Excerpted from Tod Swormstedt’s Signs of the Times October column
Our thanks to Signs of the Times for featuring the museum on the July cover and inside in a six-page spread. I trust we’ve piqued your interest . . . enough so that you’ll want to make the pilgrimage to Cincinnati to experience the history of your industry. I’d love to give you a personal tour.
When you come to the museum, we hope you’ll take a guided tour, and if you’re really interested, I’d be happy to take you behind the scenes—or in this case, on the other side of the wall—where we have another 20,000 sq. ft. for expansion. There you’ll see many of the signs not yet on display, as well as lots of room to expand. So if you’re wondering like so many visitors if we’re still looking for signs (and other sign-related items), the answer is a resounding “yes!”
We recently acquired two new signs, both of which were icons unto themselves in their home towns. Both were acquired with the help of a local sign company, and in the case of Norman Glass, the original sign manufacturer as well.
Norman Glass was founded by Loraine and Joseph Norman in 1948. It was the Post World War II era, and many new businesses were opening across the country. Sign companies like Federal Sign were also rapidly expanding, now that materials were once again becoming available. One of the company’s major manufacturing plants was located in Louisville, so it was natural that Federal made the new Norman Glass sign.
Norman Glass became a staple in Louisville, and when the Normans were ready to retire in 2000, Helen and Richard Rosenbaum purchased the business. Earlier this year, the storefront underwent renovation and the vintage sign was destined to be removed. The Rosenbaums sought information about the sign and seeing the Federal Sign imprint in the porcelain face of the sign, did a little research and contacted Federal’s – now Federal Heath – Texas office. Someone there—the Rosenbaums can’t remember who—told them about the museum and they contacted us.
We still needed to get the sign down, so we contacted Paul Fisher at ABC Neon who we had had past dealings with. It was a good choice, because the sign was a difficult removal with its 15-inch lag bolts. Paul and his son, Paul Jr., took great care in taking the sign down without damaging the porcelain or glass. They even added some dabs of silicone around the glass housings to prevent the neon from vibrating on the trip back to Cincinnati. Now three months later, the sign (with neon intact) resides at the museum.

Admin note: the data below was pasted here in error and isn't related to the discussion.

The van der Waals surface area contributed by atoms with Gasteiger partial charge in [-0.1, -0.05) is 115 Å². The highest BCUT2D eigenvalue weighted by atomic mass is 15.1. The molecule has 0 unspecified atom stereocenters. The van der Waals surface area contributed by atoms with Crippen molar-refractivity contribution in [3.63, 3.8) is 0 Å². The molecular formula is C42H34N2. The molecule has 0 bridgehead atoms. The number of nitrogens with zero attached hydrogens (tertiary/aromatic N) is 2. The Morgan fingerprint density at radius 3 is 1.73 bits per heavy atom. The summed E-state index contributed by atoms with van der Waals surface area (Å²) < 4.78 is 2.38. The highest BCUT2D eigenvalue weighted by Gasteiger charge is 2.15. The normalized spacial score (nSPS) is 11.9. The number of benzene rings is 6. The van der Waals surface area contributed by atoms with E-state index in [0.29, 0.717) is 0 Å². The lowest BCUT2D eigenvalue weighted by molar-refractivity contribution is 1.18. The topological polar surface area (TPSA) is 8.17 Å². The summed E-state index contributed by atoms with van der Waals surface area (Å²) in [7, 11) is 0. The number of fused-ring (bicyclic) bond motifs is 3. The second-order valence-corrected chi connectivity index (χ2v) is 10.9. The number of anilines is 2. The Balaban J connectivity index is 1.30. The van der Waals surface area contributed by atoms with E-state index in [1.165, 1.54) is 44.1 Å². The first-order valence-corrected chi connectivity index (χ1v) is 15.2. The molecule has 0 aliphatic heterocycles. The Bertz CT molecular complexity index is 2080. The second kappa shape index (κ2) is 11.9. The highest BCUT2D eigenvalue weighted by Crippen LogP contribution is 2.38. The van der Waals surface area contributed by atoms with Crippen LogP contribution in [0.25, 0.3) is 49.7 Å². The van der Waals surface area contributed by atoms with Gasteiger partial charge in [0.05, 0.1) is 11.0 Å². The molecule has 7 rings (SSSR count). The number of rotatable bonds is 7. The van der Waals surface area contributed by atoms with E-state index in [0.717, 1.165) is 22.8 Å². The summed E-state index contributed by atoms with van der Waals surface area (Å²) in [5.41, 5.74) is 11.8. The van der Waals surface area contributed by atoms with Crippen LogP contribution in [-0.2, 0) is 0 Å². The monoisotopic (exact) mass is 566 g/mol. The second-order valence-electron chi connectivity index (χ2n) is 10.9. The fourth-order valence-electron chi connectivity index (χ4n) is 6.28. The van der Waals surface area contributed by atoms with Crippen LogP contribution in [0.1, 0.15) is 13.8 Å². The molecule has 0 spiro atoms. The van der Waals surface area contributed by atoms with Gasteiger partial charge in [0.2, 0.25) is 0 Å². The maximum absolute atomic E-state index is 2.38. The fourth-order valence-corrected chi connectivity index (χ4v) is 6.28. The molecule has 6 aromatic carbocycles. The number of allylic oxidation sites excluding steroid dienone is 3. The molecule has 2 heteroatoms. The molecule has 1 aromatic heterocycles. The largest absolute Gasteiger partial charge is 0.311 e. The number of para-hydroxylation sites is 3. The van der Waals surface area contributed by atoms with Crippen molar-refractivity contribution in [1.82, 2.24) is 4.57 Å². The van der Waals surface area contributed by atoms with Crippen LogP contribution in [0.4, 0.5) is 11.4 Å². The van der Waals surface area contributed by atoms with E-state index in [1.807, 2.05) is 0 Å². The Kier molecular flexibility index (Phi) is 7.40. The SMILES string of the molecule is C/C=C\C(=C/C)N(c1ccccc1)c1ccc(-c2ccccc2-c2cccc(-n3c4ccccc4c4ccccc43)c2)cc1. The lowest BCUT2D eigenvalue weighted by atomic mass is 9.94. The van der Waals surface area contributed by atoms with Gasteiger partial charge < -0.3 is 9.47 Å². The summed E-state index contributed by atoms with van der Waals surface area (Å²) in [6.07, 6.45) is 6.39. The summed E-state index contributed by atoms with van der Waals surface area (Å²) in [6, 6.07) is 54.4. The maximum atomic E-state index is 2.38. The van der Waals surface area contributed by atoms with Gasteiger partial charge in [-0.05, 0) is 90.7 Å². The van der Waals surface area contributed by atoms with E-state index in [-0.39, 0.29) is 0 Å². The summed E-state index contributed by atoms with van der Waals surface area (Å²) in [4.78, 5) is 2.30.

Our other recent acquisition hails from Music City, and like Norman Glass, had been a local icon since the Post WWII era. Beaman Pontiac came to us by way of Bobby Joslin, Joslin and Sons of Nashville. The long-time auto dealer was moving to a new location and needed a new sign, although the owners recognized the iconic nature of their original sign. Joslin designed a new sign very much in keeping with the original, and suggested that the Beaman family might want to donate the vintage icon to the museum. They agreed.
If Norman Glass was difficult, Beaman Pontiac was even more problematic as you can see from the image of the sign. Unfortunately, the majority of the neon had fallen in disrepair and the sign’s original porcelain had been painted over. This sign will require a more extensive restoration.
We welcome donations of not only signs, but catalogs and salesman’s samples, artwork such as blueprints and sign sketches, photographs, tools and equipment and any other sign-related items.